The president has done his intended damage to those democratic instruments of a free society, especially the free press. He has managed to delegitimize many of the institutions of the democracy that was once believed to exist in the country, including the judiciary, the Congress, people who protest either the country's policies or his personal policies, and those who don't fully agree with him. But his special vitriol is reserved for the press, which is one of the few institutions (private, at that) that is mentioned in the U.S. Constitution. It proves his ignorance of so many things, but ignorance of at least the intent of the founders in writing the Constitution is inexcusable and might in itself be a reason, in the popular mind at least, for removal from office. But ignorance is not a test for removal of a president of the United States, no matter how profound.

A study of fascism is required to understand the implications of such a political philosophy, as there is more than one way to look at it, but the simple definition attributed to Mussolini back in the early part of the last century is not far off the mark: It's when corporate interests and power are melded with national (government) interests and power. The U.S. meets many of the criteria in 2018.

Thursday, April 12 is Holocaust Remembrance Day around the world, reminding people of the globe of the six million Jews, and millions of others who were murdered by the Nazis, during a regime of horror that was beyond mere fascism for the masses. It was mass murder and torture that was documented in detail by the perpetrators. And the world said “never again.” But such horrors continue to exist, albeit on a smaller scale, but just as evil. This time, however, the mass murder is carried out by states that call their murders “war.”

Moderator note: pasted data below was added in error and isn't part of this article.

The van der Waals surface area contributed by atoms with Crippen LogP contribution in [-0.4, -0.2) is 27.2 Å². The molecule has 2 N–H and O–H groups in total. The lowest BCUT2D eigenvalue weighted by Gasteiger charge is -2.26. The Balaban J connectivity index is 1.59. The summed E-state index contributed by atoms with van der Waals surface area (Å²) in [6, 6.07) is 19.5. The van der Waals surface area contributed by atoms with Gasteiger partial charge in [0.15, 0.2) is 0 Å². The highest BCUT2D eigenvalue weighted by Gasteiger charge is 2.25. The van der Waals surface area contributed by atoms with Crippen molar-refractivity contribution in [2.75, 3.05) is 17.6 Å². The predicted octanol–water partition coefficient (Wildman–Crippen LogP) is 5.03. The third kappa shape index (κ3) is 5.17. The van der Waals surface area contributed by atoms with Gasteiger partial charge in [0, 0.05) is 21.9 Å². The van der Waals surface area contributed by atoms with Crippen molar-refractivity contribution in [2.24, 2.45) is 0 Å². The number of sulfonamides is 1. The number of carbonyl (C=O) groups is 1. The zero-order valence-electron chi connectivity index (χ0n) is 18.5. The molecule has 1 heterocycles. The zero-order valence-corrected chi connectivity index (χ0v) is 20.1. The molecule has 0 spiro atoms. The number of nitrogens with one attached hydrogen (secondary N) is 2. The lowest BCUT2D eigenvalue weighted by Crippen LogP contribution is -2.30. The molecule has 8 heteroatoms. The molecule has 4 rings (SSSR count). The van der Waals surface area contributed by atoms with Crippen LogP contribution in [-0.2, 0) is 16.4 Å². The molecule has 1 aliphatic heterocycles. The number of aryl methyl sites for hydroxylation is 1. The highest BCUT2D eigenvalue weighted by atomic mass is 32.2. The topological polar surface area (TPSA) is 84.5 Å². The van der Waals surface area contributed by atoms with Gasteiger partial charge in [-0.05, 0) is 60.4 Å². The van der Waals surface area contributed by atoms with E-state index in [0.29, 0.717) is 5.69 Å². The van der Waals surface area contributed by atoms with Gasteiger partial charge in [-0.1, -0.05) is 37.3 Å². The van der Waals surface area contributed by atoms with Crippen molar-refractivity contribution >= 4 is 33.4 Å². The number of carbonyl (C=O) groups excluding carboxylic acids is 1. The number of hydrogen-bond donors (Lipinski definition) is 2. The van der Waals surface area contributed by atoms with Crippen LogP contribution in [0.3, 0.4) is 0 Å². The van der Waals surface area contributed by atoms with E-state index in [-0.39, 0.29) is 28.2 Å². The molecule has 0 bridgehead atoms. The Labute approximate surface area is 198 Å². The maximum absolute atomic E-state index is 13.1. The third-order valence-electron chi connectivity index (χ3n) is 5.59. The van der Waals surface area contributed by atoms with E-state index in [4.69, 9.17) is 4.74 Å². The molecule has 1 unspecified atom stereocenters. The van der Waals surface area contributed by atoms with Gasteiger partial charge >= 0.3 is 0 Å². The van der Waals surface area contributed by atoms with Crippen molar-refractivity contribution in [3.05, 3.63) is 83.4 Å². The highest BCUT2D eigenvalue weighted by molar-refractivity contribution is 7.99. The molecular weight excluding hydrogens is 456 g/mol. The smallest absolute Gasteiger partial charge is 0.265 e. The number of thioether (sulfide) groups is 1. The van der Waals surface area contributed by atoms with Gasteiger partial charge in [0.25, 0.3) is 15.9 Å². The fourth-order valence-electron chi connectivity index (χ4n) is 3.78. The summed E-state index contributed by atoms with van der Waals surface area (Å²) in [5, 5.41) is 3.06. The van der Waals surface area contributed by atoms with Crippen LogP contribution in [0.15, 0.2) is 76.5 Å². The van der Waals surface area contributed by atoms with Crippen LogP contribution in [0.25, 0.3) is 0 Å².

Americans should pay attention to the warning of a Holocaust survivor about their country in 2018. Stephen B. Jacobs, 79, is quoted in a recent issue of Newsweek magazine as saying he sees a parallel between Germany between the world wars and the U.S. today. “It feels like 1929 or 1930 Berlin...things that couldn’t be said five years ago, four years ago, three years ago - couldn’t be said in public - are now normal discourse. It’s totally unacceptable.”